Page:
Arthur T. Prescott

From Wikipedia, the free encyclopedia
Jump to navigation Jump to search
Arthur Taylor Prescott Sr.
Arthur T. Prescott of LA Tech University.png
Prescott (c. 1899)
1st President of Louisiana Tech University
In office
1895–1899
Succeeded byW. C. Robinson
Personal details
Born(1863-06-11)June 11, 1863
Mansfield, DeSoto Parish
Louisiana, USA
DiedMay 16, 1942(1942-05-16) (aged 78)
Baton Rouge, Louisiana
Resting placeRoselawn Memorial Park in Baton Rouge[1]
Political partyDemocratic
Spouse(s)Nellie Daugherty Prescott (married 1888-1933, her death)
ChildrenArthur T. Prescott Jr., D.V.M.
Lucy Stewart Prescott King
Allen Worden Prescott
Ben Prescott, II
Kate Taylor Prescott ___
Elvira Garig Prescott ___
ParentsBen and Kate Taylor Prescott
Residence(1) Baton Rouge, Louisiana
(2) Ruston, Louisiana
(3) Charlottesville, Virginia
Alma materLouisiana State University
OccupationEducator; College president

Arthur Taylor Prescott Sr. (11 June 1863 – 16 May 1942) was a political scientist and educator who was the founding president of Louisiana Tech University in Ruston, Louisiana. Most of his educational administrative career, however, was spent at his alma mater, Louisiana State University in Baton Rouge.

Background[edit]

Prescott was one of six children born to Ben Prescott, I (1835-1914), and the former Kate Taylor (1838-1878). The second oldest son (a brother died in infancy), he was born during the American Civil War in Mansfield, the parish seat of DeSoto Parish in northwestern Louisiana, south of Shreveport. Before he was a year old, the Battle of Mansfield was fought in DeSoto Parish, a rare Confederate victory at that phase of the ongoing Civil War. Ben Prescott, an LSU graduate, was a sugar planter in his native of Washington in St. Landry Parish near Opelousas in South Louisiana. Kate Taylor Prescott was a native of the Georgetown section of Washington, D.C.[2]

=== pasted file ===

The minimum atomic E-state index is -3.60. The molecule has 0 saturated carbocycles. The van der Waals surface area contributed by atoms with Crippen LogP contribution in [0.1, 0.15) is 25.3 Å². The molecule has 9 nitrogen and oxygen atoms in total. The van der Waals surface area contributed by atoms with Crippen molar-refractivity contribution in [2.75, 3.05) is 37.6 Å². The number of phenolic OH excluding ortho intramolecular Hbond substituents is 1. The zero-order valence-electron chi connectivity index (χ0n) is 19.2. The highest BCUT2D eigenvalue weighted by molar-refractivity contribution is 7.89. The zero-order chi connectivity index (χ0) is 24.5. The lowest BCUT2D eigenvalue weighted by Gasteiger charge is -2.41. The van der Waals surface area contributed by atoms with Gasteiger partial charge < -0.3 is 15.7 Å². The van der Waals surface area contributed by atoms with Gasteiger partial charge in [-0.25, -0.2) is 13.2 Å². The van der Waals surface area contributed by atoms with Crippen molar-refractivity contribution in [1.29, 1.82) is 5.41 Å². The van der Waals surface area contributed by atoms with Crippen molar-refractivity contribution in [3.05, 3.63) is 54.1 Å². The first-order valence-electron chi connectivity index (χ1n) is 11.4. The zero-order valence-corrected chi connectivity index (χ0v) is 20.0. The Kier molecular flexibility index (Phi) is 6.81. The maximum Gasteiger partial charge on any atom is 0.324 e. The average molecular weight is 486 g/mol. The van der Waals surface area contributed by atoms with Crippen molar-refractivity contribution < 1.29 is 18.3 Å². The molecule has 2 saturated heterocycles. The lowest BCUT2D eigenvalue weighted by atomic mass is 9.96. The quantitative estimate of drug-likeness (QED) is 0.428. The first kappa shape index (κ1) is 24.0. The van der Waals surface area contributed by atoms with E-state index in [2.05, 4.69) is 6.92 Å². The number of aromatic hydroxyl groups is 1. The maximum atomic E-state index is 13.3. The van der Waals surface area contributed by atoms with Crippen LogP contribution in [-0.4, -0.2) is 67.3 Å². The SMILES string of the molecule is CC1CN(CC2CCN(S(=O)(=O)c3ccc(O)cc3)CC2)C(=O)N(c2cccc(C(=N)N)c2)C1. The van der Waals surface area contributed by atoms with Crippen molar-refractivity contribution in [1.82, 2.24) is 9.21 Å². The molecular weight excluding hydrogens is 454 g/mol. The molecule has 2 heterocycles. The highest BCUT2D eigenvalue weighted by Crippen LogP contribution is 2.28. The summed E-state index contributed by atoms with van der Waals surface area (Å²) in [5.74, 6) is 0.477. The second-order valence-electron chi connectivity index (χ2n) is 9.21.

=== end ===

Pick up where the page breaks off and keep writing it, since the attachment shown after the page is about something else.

Prescott was educated privately in St. Landry Parish. In 1883, he received his Bachelor of Arts degree from LSU, from which he subsequently obtained his Master of Arts as well. As an undergraduate, he was a member of Kappa Alpha fraternity. His first teaching assignment was for one year in Port Allen in West Baton Rouge Parish. The next year, he was a school principal in Marshall in East Texas.[2]

Academic career[edit]

In 1887, Prescott was named commandant of the student cadet organization at the University of Virginia in Charlottesville, Virginia, in which capacity he acquired the rank of colonel, a designation by which he was thereafter usually addressed. He left the position with the UV cadets in 1893, and the next year became the first president of Louisiana Tech though there were no actual classes until September 1895. His salary was $1,500 per year, nearly twice that of most of the five original faculty members. One of those faculty members, the mathematics professor W. C. Robinson, would serve for a year as Prescott's presidential successor.[3] Originally known as Louisiana Industrial Institute and then Louisiana Polytechnic Institute, Louisiana Tech is an outgrowth of the former Ruston College, begun in the middle 1880s by W. C. Friley, a Southern Baptist clergyman who was subsequently the first president from 1892 to 1894 of Hardin-Simmons University in Abilene, Texas, and the second president of Louisiana College in Pineville from 1909 to 1910.[4]

Louisiana State Representative George M. Lomax of Lincoln Parish pushed for the enabling legislation for the college, Act 68, and the first $20,000 start-up appropriation.[5] [6]

Arthur Prescott is the father of the Louisiana Tech Prescott Memorial Library, which began as a reading room of "Old Main", the Tech administration building, with all initial 125 volumes donated from Prescott's personal collection of mostly studies in engineering, philosophy, religion, science, art, and history. A three-story Prescott Library building opened in 1961; years later it was linked in expanded facilities with the adjacent Wyly Tower of Learning.[7] Louisiana Tech also honors Prescott with the Distinguished Arthur T. Prescott Professorship, an award once held by, among others, former Tech President Daniel Reneau.

In 1899, he returned to LSU as professor of government and constitutional law. Like his father, Prescott was an active Democrat. He served on the Louisiana State Tax Commission under Governor Newton C. Blanchard. He was a member of the American Political Science Association and the Academy of Political Science in New York City. Prescott was also a member of the Chamber of Commerce, a director of the Commercial Securities Company and the Union Homestead Association, and a vice president of the Union Bank & Trust Company. During World War I, Prescott worked in drives to promote the sale of war bonds and lectured soldiers awaiting departure to war at Camp Beauregard near Pineville, Louisiana.[2]